Run Lola Run
Lola's boyfriend, Manni (Moritz Bleibtrau), looks like bad news to me: a small-time punk up to his forehead in trouble for mucking up what appears to be a dirty drug deal. His mobster boss is after him for 100,000 marks, which Manni assuredly does not have. Somehow the empty-pocketed one guilt-trips Lola (Franka Potente) and gives her a daunting mission: hey, Fräulein, get me those marks in 20 minutes, or I'm a mark. A dead man.
Instantly, loyal Lola scurries off like Sir Galahad. As the title says, Run Lola Run. And as Lola races the clock to bring Manni his money, contemporary German cinema, so wretchedly slow, so humorless, so audience-unfriendly, is opened up into a hundred-meter dash of an MTV-ish youth movie.
Filmmaker Tom Tykwer: "The story of Run Lola Run is pretty simple: you have 20 minutes to . . . run through the city to rescue your true love." The primal pleasure of this movie: a healthy body in rhythmic motion, arms and legs, breasts and butt, Lola's Raggedy Ann red hair. Actress Potente, not a conventional movie beauty, is attractive because she moves so freely. The pleasure is sensual, not sexual; anyone seeing the film, male or female, child or adult, will enjoy watching Lola bolt through the urban environs.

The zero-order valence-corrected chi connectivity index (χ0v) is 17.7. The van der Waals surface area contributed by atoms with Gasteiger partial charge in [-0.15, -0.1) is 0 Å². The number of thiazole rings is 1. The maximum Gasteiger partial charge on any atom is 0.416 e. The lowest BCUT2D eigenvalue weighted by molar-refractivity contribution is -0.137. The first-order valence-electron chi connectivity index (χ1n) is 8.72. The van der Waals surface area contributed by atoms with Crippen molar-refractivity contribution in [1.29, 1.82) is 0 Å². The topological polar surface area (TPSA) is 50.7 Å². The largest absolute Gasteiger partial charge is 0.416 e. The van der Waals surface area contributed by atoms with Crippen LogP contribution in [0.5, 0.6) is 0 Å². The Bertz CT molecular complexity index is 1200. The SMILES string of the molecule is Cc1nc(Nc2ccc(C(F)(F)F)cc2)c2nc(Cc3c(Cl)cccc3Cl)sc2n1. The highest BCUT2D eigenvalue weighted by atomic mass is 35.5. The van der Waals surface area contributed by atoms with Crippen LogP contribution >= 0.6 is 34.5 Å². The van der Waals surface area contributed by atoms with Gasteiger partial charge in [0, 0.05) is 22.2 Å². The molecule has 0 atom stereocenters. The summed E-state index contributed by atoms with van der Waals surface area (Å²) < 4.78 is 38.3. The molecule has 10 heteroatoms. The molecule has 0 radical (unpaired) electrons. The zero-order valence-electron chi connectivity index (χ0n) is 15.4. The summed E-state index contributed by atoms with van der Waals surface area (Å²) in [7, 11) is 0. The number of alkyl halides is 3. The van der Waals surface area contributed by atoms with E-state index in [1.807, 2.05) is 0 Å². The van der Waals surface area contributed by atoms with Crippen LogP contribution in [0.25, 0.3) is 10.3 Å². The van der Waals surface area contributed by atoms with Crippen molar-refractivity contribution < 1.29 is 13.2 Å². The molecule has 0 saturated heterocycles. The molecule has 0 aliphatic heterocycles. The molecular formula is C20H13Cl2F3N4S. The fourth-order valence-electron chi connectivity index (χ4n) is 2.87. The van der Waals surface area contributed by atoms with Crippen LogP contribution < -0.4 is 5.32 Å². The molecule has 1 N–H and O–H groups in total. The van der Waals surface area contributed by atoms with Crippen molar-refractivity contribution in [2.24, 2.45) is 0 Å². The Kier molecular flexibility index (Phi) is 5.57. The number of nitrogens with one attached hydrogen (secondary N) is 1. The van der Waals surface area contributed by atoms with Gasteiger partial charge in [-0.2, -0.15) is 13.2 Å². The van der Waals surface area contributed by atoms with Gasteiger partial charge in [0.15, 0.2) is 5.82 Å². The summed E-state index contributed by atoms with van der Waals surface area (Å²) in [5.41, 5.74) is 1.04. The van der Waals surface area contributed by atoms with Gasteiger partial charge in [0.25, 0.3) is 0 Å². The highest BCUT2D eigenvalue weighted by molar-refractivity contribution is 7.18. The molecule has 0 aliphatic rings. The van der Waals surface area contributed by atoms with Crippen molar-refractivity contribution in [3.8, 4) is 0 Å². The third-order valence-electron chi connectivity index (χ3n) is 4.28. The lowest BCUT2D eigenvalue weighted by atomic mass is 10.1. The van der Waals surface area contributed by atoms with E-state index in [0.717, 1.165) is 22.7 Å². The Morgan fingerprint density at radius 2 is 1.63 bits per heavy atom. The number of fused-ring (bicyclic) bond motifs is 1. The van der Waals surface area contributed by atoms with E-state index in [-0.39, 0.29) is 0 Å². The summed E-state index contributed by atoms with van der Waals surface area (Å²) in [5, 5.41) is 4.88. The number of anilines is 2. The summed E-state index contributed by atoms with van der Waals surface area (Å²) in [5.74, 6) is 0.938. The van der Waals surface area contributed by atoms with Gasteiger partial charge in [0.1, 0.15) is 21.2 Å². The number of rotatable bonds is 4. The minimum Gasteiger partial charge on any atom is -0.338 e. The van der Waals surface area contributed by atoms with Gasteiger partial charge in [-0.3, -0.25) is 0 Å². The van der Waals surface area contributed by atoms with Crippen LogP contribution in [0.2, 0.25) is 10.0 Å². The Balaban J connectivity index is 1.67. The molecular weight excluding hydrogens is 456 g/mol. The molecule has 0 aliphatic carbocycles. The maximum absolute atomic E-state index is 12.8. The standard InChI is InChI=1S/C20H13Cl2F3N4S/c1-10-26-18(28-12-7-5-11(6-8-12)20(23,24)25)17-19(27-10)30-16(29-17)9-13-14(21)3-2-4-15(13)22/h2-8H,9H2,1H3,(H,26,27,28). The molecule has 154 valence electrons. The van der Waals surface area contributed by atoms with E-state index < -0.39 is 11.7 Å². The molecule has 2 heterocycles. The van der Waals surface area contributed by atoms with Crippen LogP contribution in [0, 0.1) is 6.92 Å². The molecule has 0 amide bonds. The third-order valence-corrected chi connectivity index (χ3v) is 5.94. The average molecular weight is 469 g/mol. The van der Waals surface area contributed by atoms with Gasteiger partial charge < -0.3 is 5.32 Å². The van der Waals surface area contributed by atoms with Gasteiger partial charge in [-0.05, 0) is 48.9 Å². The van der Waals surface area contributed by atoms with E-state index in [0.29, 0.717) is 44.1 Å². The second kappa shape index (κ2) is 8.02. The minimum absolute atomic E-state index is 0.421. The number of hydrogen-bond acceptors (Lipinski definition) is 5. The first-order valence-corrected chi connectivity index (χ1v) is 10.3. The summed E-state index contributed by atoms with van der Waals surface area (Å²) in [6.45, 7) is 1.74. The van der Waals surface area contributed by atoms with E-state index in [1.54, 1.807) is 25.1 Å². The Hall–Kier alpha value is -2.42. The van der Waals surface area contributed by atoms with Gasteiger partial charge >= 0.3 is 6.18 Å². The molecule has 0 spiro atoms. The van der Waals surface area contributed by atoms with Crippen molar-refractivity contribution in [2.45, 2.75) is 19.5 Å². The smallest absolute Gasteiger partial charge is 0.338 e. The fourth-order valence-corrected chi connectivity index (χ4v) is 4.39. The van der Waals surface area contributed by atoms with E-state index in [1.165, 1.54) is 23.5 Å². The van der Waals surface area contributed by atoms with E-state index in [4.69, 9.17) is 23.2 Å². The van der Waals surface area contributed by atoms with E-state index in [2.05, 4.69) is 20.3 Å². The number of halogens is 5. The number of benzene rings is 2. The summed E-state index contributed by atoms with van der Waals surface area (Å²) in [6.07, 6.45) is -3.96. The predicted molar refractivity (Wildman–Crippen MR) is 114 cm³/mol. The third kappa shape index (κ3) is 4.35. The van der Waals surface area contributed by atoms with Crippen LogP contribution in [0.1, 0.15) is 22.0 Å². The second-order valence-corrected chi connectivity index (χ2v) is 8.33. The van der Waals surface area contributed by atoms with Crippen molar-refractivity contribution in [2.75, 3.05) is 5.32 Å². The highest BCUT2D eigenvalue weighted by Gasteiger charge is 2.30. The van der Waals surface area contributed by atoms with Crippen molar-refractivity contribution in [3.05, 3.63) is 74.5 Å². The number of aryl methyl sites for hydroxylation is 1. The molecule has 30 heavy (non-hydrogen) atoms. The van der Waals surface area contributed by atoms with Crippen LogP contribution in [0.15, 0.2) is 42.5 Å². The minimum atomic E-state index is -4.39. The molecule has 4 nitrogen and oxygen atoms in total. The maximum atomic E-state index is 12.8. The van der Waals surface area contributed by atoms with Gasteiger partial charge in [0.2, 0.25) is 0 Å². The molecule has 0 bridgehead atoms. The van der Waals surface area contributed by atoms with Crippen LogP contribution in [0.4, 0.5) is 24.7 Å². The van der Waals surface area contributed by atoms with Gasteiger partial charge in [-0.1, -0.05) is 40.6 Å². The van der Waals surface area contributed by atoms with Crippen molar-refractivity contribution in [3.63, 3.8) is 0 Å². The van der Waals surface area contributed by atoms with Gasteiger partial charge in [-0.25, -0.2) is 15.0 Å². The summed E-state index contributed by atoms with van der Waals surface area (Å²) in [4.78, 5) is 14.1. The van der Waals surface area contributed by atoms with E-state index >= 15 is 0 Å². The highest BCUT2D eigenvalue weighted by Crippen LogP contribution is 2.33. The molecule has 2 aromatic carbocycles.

The other pleasure is the up-to-datedness of the filmmaking: Tykwer's zesty, bubbly techno soundtrack (he co-wrote it); the kicky mix of 35mm, video, animation sequences (a cartoon Lola whirling down a circular stairway), and fast-cut Polaroid sections; Tykwer's super-duper eye for cutting together disparate chunks of Lola racing down the pavement. My favorite visual moment: on the left side of the screen, Manni plotting a mid-day grocery-store robbery; on the right side, Lola running in profile, yelling toward his ear, "Don't do it, Manni!"
Lola's streak to save Manni is told three times in Run Lola Run, with plot variants along the way each time and, therefore, different endings. The first time Lola makes her run it's exhilarating; the second time it's mostly fun because of the story changes. On the third occasion, alas, Run Lola Run chugs and puffs and stumbles. We on the sidelines naturally expect the movie to grow into more than a footrace. To be about something. But as Lola runs and runs for that third time, you get the creepy feeling of having been bamboozled. This isn't what it should be: Rashomon on speed. Run Lola Run, all 1999 surface, turns out to be about nothing at all.
(Boston Phoenix, July 5, 1999)